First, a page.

BARBARA A. SOMMER
History Department, Gettysburg College, Gettysburg, PA 17325
Sabbatical address 2011-2012: 102 W. San Francisco St., Ste. 20, Santa Fe, NM 87501
Ph.D. University of New Mexico, Albuquerque, NM (2000), History.
Specialization: Latin American History; Minor: Anthropology.
Dissertation passed with distinction: "Negotiated Settlements: Native Amazonians and Portuguese Policy in Pará, Brazil, 1758-1798."
M.A. University of Chicago, Chicago, IL (1984), Art History.
B.A. Colorado College, Colorado Springs, CO (1978), History.
Associate Professor, History Department, Gettysburg College (fall 2007—present).
Assistant Professor, History Department, Gettysburg College (fall 2001—fall 2007).
Visiting Assistant Professor, Gustavus Adolphus College, St. Peter, MN (fall 2000, Jan. 2001).
Assistant Editor, The Americas: A Quarterly Review of Inter-American Cultural History
Chair, Brazilian Studies Committee, Conference on Latin American History (2011).
Coordinator, Latin American Studies Program, Gettysburg College (July 2006—July 2010).
FELLOWSHIPS AND GRANTS:
Mellon Grant, Central Pennsylvania Consortium (2009).
Johnson Center for Creative Teaching, Gettysburg College (2004, 2009).
Research and Professional Development Grants, Gettysburg College (2002, 2003, 2008).
Center for New World Comparative Studies Fellowship, John Carter Brown Library (2005).
Fundação Luso-Americana para o Desenvolvimento, Biblioteca Nacional, Lisbon, Portugal (2002).
Ph.D. Fellowship, Latin American Institute, University of New Mexico (1996-97, 1997-98).
Fulbright Grant, Student Program, dissertation research in Brazil (1995-1996).
“Why Joanna Baptista Sold Herself into Slavery: Indian Women in Portuguese Amazonia, 1755-1798,” Slavery & Abolition (forthcoming).
“Cracking Down on the Cunhamenas: Renegade Amazonian Traders under Pombaline Reform,” Journal of Latin American Studies 38, no. 4 (2006): 767-791.
“Cupid on the Amazon: Sexual Witchcraft and Society in Late-Colonial Pará, Brazil,” Colonial Latin American Historical Review 12, no. 4 (2003, in print 2006): 415-46.
“Colony of the Sertão: Amazonian Expeditions and the Indian Slave Trade,” in “Rethinking Bandeirismo Studies in Colonial Brazil,” ed. John Russell-Wood, The Americas 61, no. 3 (2005): 401-428.
Chapters in Edited Volumes
“Adquirindo e defendendo os privilégios concedidos pela Coroa no Norte do Brasil,” trans. Ana Letícia Fauri, in Raízes do Privilégio: hierarquia e mobilidade social no mundo ibérico do Antigo Regime, orgs. Rodrigo Bentes Monteiro, et al., 618-38 (Rio de Janeiro: Civilização Brasileira, 2011).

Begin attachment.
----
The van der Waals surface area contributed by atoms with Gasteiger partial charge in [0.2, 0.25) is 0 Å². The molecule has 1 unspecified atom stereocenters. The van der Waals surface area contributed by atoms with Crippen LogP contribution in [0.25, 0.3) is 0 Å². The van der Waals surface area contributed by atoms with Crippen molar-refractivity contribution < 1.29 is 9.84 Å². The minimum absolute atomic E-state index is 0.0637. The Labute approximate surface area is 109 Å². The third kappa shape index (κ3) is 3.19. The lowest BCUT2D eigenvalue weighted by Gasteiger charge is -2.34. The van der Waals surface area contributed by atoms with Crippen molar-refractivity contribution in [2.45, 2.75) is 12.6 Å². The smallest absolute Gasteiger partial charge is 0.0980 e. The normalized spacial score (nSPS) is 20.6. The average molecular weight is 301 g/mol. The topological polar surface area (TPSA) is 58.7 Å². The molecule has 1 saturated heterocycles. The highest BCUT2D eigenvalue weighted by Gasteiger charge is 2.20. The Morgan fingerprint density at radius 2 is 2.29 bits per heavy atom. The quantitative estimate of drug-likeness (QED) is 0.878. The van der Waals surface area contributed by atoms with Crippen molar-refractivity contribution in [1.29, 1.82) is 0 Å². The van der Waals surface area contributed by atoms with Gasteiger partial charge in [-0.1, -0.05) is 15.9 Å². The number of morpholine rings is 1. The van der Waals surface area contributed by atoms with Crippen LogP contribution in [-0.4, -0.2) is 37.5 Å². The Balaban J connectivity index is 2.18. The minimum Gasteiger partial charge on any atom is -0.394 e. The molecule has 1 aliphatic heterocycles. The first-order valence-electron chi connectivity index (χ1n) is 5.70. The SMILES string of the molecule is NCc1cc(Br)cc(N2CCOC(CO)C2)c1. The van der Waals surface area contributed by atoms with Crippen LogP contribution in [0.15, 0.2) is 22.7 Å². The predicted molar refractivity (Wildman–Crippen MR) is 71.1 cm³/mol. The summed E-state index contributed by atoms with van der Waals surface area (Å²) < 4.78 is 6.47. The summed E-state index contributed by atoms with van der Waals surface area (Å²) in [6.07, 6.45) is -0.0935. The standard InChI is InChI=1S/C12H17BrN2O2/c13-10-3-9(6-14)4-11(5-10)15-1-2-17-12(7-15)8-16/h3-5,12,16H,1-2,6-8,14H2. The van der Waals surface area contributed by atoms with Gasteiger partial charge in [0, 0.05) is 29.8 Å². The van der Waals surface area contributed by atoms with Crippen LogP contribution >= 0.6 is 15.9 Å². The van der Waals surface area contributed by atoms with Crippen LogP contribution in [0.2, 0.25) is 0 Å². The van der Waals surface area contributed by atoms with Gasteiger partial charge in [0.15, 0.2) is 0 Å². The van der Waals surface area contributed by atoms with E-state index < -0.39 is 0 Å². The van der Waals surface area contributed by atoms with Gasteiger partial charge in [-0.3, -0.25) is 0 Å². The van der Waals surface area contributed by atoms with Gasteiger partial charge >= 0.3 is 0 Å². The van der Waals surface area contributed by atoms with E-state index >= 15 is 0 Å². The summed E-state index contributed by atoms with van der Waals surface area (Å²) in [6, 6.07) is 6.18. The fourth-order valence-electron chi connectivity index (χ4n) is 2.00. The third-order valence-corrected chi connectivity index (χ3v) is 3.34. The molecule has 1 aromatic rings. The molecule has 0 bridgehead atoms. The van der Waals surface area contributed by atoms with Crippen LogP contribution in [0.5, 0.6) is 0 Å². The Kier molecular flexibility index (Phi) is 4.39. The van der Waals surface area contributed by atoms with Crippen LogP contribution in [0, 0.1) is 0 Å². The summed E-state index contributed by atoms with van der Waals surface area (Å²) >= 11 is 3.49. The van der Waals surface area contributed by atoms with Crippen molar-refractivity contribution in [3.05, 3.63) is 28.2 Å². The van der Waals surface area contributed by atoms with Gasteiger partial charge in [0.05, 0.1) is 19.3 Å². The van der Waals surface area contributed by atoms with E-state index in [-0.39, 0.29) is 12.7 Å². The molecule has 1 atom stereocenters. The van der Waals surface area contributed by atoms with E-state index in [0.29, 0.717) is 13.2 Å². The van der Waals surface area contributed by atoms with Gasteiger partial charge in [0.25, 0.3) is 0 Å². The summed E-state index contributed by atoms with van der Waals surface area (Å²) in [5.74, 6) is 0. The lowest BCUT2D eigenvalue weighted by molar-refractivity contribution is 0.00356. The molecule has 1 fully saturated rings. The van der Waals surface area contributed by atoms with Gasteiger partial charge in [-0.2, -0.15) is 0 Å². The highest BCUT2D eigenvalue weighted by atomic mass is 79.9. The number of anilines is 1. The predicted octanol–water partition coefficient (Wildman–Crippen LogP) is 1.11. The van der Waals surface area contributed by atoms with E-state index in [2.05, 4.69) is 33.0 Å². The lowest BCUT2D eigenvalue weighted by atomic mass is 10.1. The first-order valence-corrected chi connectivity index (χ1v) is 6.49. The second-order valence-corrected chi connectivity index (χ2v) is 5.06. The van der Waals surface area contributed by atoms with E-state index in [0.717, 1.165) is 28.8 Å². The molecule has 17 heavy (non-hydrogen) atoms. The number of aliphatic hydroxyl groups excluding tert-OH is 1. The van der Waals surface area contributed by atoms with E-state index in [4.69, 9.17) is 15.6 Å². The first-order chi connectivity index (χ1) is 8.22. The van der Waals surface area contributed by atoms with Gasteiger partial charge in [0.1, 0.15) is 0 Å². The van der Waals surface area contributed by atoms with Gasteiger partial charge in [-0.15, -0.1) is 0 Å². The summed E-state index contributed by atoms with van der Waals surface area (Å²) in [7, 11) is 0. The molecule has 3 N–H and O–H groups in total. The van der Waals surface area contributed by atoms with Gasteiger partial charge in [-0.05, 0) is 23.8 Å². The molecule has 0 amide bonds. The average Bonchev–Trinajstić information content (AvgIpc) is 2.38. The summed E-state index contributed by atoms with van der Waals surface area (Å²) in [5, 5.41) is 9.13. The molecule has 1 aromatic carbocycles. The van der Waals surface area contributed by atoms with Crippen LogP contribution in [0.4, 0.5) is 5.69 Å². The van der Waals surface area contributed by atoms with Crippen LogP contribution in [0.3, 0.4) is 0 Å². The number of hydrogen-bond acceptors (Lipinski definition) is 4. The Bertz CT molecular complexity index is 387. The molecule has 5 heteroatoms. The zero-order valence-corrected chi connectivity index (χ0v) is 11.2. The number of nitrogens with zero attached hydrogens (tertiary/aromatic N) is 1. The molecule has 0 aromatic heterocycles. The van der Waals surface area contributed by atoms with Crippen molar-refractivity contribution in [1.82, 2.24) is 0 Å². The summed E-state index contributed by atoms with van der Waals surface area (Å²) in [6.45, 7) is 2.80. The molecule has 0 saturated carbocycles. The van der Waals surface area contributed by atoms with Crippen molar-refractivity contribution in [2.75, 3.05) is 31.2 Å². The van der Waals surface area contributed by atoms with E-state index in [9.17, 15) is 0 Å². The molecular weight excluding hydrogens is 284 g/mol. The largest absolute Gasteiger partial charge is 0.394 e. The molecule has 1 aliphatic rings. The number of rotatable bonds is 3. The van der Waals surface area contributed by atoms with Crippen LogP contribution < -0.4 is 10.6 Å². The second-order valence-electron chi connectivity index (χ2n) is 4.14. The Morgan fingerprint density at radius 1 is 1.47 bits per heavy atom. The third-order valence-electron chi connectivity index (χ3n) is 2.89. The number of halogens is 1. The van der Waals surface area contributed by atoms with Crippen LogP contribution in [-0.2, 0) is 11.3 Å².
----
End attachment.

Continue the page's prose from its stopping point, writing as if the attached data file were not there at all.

“Los principais de la Amazonia portuguesa: adaptación y sobrevivencia de la jerarquía indígena,” in Andes-Amazon: Conexiones, comparaciones, transformaciones, ed. Tristan Platt, Isabelle Daillant, Mark Harris, and Gilles Riviere (Buenos Aires: Editorial Sp, forthcoming).
“The Amazonian Native Nobility in Late-Colonial Pará” in Native Brazil: Beyond the Cannibal and the Convert, 1500-1899, ed. Hal Langfur (Albuquerque: University of New Mexico Press, forthcoming).
“Wigs, Weapons, Tattoos, and Shoes: Getting Dressed in Colonial Amazonia and Brazil,” in The Politics of Dress in Asia and the Americas, ed. Mina Roces and Louise Edwards. 200-214 (Portland, OR: Sussex Academic Press, 2007).
“Cupido na Amazónia: amor e moralidade em finais do século XVIII no Pará,” in De Cabral a Pedro I: aspectos da colonização Portuguesa no Brasil, org. Maria Beatriz Nizza da Silva. 131-141 (Porto: Universidade Portucalense Infante D. Henrique, 2001).
Project Member, Researcher
“A presença da Inquisição na Amazônia colonial,” Centro de memória da Amazônia, Universidade Federal do Pará. Online database of Inquisition cases from the Tribunal do Santo Ofício de Lisboa, Arquivo Nacional da Torre do Tombo, Lisbon, Portugal: http://www.ufpa.br/cma/inquisicao/projeto.html
Selected Book Reviews:
Book Review of The Forbidden Lands: Colonial Identity, Frontier Violence, and the Persistence of Brazil’s Eastern Indians, 1750-1830, by Hal Langfur, and Landscapes of Power and Identity: Comparative Histories in the Sonoran Desert and the Forests of Amazonia from Colony to Republic, by Cynthia Radding. Ethnohistory 55 (Fall 2008): 701-5.
Book Review of The Human Tradition in Modern Brazil, ed. Peter M. Beattie. The Americas 62 (July 2005): 127-128.
Book Review of Amazonia: Territorial Struggles on Perennial Frontiers, by Paul E. Little. The Americas 60 (July 2003): 141-42.
Book Review of Indigenous Struggle at the Heart of Brazil: State Policy, Frontier Expansion, and the Xavante Indians, 1937-1988, by Seth Garfield. H-LatAm, H-Net Reviews (June 2002), http://www.h-net.msu.edu/reviews/showrev.cgi?path = 91131033965489.
BOOKS IN PROGRESS:
“Indians in Colonial Amazonia: Nobility, Community, and Migration in the Portuguese Captaincy of Pará, Brazil, 1758-1798”
“Alliance in Northwestern Amazonia and the Eighteenth-Century Indian Slave Trade”
Facsimile edition (with introduction, indices, and map): “A população das capitanias do Estado do Pará e Rio Negro, de 1778 / 1778: The Captaincies of Pará and Rio Negro” (Universidade Federal do Pará, Belém, Pará, Brazil).